I take a walk during my lunch, as usual,
turn the wrong way out the building door,
stray to sunlit paths.
The breeze is cold; I’m not a fan of cold.
New road work nudges me to less frequented streets
thinking about plans, conversations, lists.
A tree branch catches my hair,
pulls my attention outside my head.
I hadn’t noticed the sun thawing my fingers.
I roam across one street, up another,
tip toe over dark spots splattered on the sidewalk
like so many suicidal cherries,
but the leaves are wrong.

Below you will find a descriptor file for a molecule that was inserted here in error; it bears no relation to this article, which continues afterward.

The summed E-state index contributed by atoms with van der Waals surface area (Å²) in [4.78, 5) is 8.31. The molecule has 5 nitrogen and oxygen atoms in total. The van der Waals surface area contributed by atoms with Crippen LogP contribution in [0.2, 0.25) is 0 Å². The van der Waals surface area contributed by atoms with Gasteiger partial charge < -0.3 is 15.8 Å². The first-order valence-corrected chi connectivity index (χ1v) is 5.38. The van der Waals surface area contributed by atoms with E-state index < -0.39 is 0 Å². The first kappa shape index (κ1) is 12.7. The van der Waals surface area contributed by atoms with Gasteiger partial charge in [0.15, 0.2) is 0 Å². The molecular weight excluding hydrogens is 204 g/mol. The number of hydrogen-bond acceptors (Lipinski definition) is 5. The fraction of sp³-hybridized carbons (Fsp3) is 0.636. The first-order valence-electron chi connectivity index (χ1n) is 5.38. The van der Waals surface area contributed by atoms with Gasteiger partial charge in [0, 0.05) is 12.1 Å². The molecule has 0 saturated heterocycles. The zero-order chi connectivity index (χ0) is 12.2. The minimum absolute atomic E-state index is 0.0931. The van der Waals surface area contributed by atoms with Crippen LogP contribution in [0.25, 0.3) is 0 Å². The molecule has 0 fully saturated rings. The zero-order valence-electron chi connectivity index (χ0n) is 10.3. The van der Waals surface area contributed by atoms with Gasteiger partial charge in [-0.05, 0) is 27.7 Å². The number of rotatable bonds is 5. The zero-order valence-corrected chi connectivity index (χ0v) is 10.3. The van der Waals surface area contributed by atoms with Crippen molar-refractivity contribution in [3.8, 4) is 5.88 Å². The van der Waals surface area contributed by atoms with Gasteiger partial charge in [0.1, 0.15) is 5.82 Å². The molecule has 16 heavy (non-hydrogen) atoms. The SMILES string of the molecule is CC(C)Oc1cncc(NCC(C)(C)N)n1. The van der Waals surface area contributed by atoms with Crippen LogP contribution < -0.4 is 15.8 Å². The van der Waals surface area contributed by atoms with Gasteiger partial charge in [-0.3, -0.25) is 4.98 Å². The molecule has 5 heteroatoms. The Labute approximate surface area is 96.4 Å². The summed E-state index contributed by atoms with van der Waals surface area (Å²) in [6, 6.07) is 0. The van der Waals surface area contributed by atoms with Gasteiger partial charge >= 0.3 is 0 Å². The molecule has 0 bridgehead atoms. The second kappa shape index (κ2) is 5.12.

I reach up, touch the waxy fruit
We have olive trees lining the lower third of Alameda
in the middle of downtown –
harvest wasted, trampled on concrete.
The sidewalk curves slowly under
a Cottonwood tree strung with big flat leaves
that rustle and sway like shell wind chimes
their tune lost to roaring trucks.
Have a yen for more poetry?
Carol Edwards is a northern California native transplanted to southern Arizona. She lives and works in relative seclusion with her books, plants, and pets (2 dogs, 5 cats, + husband). She grew up reading fantasy and classic literature, climbing trees, and acquiring frequent grass stains. She enjoys a coffee addiction and raising her succulent army. Her work has recently appeared in Trouvaille Review, Open Skies Quarterly, Otherwise Engaged Literary and Art Journal, and Red Penguin Books.